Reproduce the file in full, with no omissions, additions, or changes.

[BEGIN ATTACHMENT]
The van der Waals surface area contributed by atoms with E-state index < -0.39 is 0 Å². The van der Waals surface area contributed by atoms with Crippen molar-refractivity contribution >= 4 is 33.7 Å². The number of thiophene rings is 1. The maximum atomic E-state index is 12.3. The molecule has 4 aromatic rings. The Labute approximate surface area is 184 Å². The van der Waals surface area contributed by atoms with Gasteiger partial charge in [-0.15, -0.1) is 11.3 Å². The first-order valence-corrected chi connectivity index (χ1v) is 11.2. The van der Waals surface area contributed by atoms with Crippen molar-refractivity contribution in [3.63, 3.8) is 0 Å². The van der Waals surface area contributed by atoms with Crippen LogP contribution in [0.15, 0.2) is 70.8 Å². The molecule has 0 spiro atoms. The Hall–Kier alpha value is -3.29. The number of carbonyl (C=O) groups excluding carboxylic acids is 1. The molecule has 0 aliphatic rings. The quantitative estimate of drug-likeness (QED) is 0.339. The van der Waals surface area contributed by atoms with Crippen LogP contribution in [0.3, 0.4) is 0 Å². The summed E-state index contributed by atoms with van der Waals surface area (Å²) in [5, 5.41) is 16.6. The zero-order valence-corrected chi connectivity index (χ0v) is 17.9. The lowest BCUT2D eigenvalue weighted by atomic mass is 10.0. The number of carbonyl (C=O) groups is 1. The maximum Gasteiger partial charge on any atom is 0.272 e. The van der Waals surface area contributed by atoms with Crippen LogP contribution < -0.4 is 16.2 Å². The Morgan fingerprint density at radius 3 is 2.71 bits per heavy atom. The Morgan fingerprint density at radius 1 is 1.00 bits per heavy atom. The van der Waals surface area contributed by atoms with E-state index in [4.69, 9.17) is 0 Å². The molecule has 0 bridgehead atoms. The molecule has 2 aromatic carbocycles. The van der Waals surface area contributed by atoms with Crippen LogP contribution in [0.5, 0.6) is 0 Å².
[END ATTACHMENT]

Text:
The van der Waals surface area contributed by atoms with E-state index < -0.39 is 0 Å². The van der Waals surface area contributed by atoms with Crippen molar-refractivity contribution >= 4 is 33.7 Å². The number of thiophene rings is 1. The maximum atomic E-state index is 12.3. The molecule has 4 aromatic rings. The Labute approximate surface area is 184 Å². The van der Waals surface area contributed by atoms with Gasteiger partial charge in [-0.15, -0.1) is 11.3 Å². The first-order valence-corrected chi connectivity index (χ1v) is 11.2. The van der Waals surface area contributed by atoms with Crippen molar-refractivity contribution in [3.63, 3.8) is 0 Å². The van der Waals surface area contributed by atoms with Crippen LogP contribution in [0.15, 0.2) is 70.8 Å². The molecule has 0 spiro atoms. The Hall–Kier alpha value is -3.29. The number of carbonyl (C=O) groups excluding carboxylic acids is 1. The molecule has 0 aliphatic rings. The quantitative estimate of drug-likeness (QED) is 0.339. The van der Waals surface area contributed by atoms with Crippen LogP contribution in [0.3, 0.4) is 0 Å². The summed E-state index contributed by atoms with van der Waals surface area (Å²) in [5, 5.41) is 16.6. The zero-order valence-corrected chi connectivity index (χ0v) is 17.9. The lowest BCUT2D eigenvalue weighted by atomic mass is 10.0. The number of carbonyl (C=O) groups is 1. The maximum Gasteiger partial charge on any atom is 0.272 e. The van der Waals surface area contributed by atoms with Crippen LogP contribution < -0.4 is 16.2 Å². The Morgan fingerprint density at radius 3 is 2.71 bits per heavy atom. The Morgan fingerprint density at radius 1 is 1.00 bits per heavy atom. The van der Waals surface area contributed by atoms with E-state index in [4.69, 9.17) is 0 Å². The molecule has 0 bridgehead atoms. The molecule has 2 aromatic carbocycles. The van der Waals surface area contributed by atoms with Crippen LogP contribution in [0.5, 0.6) is 0 Å².